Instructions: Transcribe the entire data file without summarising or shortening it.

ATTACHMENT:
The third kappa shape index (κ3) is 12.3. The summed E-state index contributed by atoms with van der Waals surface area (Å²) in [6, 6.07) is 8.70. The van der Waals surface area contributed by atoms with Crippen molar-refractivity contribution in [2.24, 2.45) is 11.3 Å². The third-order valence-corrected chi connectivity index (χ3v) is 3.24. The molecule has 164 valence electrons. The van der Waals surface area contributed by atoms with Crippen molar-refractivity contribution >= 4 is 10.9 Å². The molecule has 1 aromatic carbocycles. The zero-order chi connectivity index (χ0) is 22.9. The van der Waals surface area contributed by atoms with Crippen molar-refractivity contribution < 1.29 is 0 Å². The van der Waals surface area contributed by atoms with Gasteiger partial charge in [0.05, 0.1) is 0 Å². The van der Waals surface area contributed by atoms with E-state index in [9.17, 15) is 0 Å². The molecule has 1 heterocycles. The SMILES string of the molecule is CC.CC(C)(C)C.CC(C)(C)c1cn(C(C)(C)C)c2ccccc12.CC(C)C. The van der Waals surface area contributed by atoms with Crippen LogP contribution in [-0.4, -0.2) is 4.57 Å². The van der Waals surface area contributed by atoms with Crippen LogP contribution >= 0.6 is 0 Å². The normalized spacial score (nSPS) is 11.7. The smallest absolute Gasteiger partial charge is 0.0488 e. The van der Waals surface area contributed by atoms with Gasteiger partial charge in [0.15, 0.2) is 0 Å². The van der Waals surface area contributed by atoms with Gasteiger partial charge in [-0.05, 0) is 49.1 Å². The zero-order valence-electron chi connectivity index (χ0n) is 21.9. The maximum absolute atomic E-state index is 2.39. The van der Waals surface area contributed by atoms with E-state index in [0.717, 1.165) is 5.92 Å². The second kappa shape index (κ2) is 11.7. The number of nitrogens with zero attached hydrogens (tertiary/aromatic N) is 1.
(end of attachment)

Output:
The third kappa shape index (κ3) is 12.3. The summed E-state index contributed by atoms with van der Waals surface area (Å²) in [6, 6.07) is 8.70. The van der Waals surface area contributed by atoms with Crippen molar-refractivity contribution in [2.24, 2.45) is 11.3 Å². The third-order valence-corrected chi connectivity index (χ3v) is 3.24. The molecule has 164 valence electrons. The van der Waals surface area contributed by atoms with Crippen molar-refractivity contribution >= 4 is 10.9 Å². The molecule has 1 aromatic carbocycles. The zero-order chi connectivity index (χ0) is 22.9. The van der Waals surface area contributed by atoms with Crippen molar-refractivity contribution < 1.29 is 0 Å². The van der Waals surface area contributed by atoms with Gasteiger partial charge in [0.05, 0.1) is 0 Å². The van der Waals surface area contributed by atoms with E-state index in [9.17, 15) is 0 Å². The molecule has 1 heterocycles. The SMILES string of the molecule is CC.CC(C)(C)C.CC(C)(C)c1cn(C(C)(C)C)c2ccccc12.CC(C)C. The van der Waals surface area contributed by atoms with Crippen LogP contribution in [-0.4, -0.2) is 4.57 Å². The van der Waals surface area contributed by atoms with Crippen LogP contribution >= 0.6 is 0 Å². The normalized spacial score (nSPS) is 11.7. The smallest absolute Gasteiger partial charge is 0.0488 e. The van der Waals surface area contributed by atoms with Gasteiger partial charge in [0.15, 0.2) is 0 Å². The van der Waals surface area contributed by atoms with Gasteiger partial charge in [-0.05, 0) is 49.1 Å². The zero-order valence-electron chi connectivity index (χ0n) is 21.9. The maximum absolute atomic E-state index is 2.39. The van der Waals surface area contributed by atoms with E-state index in [0.717, 1.165) is 5.92 Å². The second kappa shape index (κ2) is 11.7. The number of nitrogens with zero attached hydrogens (tertiary/aromatic N) is 1.